Eligibility: Domestic public and private entities, nonprofit organizations, for-profit organizations, domestic faith-based and community-based organizations, tribes, and tribal organizations who will serve rural communities at the highest risk for substance use disorder and who meet the RCORP-Planning specifications for the applicant organization and consortium as described below.
Applicant organization specifications: The applicant organization may be located in an urban or rural area, but all activities supported by this program must exclusively target populations residing in HRSA-designated rural counties or rural census tracts in urban counties and the consortium overall must be representative of rural entities. The applicant organization should have the staffing and infrastructure necessary to oversee program activities, serve as the fiscal agent for the grant, and ensure that local control for the grant is vested in the target rural communities. If the applicant organization is an urban entity, at least two consortium members involved in the proposed project must be located in HRSA-designated rural counties or rural census tracts in urban counties. To ascertain whether a particular county or census tract is rural, please refer to http://datawarehouse.hrsa.gov/RuralAdvisor/.
Consortium specifications: The applicant organization must be part of a group of entities that have committed to forming a consortium or are part of an established consortium. For the purposes of this program, a consortium is defined as an organizational arrangement among four or more separately owned domestic public or private entities, including the applicant organization. The applicant organization, along with each consortium member who will receive any of the awarded funds, must have separate and different Employer Identification Numbers (EINs). consortium members should come from multiple sectors and disciplines. Consortium members may be located in urban or rural areas, but all activities supported by this program must exclusively target populations residing in HRSA-designated rural counties or rural census tracts in urban counties and the consortium overall must be representative of rural entities. To ascertain whether a particular county or census tract is rural, please refer to http://datawarehouse.hrsa.gov/RuralAdvisor/. Examples of potential consortium members include, but are not limited to:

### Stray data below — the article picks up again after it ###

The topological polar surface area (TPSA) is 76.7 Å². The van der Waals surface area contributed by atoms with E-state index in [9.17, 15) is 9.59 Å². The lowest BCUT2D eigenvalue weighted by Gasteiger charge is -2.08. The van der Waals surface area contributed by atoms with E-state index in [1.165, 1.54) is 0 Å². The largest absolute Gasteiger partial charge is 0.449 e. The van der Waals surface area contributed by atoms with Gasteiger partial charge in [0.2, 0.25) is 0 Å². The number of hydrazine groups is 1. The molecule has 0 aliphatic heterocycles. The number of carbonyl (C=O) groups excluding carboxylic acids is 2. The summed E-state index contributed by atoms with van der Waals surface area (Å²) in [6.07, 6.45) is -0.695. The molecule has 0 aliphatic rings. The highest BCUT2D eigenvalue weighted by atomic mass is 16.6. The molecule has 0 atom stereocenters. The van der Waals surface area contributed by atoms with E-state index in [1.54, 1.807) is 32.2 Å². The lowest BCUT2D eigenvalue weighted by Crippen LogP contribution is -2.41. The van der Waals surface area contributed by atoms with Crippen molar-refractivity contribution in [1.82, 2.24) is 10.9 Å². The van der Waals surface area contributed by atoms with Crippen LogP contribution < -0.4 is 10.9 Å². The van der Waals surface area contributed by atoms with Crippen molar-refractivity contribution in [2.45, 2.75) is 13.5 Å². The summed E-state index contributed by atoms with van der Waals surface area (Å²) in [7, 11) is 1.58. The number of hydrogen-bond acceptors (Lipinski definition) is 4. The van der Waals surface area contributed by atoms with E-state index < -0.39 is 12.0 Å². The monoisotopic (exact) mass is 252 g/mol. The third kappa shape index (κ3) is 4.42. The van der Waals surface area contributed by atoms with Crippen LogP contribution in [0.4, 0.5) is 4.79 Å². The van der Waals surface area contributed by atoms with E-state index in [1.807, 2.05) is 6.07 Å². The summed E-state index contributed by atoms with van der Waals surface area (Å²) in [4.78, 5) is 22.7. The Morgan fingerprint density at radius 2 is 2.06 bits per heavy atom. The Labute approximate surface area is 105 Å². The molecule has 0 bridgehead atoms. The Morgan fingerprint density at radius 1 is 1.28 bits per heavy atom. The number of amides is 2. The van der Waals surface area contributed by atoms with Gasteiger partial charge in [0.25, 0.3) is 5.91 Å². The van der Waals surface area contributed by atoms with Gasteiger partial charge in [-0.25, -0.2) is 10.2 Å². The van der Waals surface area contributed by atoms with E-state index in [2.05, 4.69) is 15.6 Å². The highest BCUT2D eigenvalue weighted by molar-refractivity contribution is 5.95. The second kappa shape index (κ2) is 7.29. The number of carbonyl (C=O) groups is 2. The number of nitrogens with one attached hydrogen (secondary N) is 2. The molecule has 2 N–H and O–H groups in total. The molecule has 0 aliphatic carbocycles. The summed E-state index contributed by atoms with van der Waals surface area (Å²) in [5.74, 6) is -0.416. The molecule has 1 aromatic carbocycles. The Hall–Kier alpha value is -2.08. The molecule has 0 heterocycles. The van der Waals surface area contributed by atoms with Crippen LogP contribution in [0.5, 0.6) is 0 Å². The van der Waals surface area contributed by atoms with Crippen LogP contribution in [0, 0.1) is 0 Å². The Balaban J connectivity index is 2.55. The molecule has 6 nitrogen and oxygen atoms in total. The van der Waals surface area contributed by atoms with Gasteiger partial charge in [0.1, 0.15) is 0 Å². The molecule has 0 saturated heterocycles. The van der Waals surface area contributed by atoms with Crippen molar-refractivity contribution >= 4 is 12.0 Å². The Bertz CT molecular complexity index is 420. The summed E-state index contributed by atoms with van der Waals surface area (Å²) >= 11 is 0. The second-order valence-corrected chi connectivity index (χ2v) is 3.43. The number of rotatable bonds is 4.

- Health care providers
- HIV and HCV prevention organizations
- Single State Agencies (SSAs)
- Primary Care Offices
- State Offices of Rural Health
- Law enforcement
- Emergency Medical Services entities
- School systems
- Primary Care Associations
- Poison control centers
- Maternal, Infant, and Early Childhood Home Visiting Program local implementing agencies
- Healthy Start sites
- Other social service agencies and organizations
Additional eligibility information: Appendix A of the solicitation gives a listing of eligible counties, but an applicant does not have to be listed in one of the listed counties to be eligible for this opportunity (no New Mexico counties are listed). All rural communities at high-risk for substance use disorder are eligible to apply so long as they meet the programmatic and eligibility criteria. The counties listed in this Appendix reflect only those that were identified by CDC as being at risk for HIV and Hepatitis C infections due to injection drug use.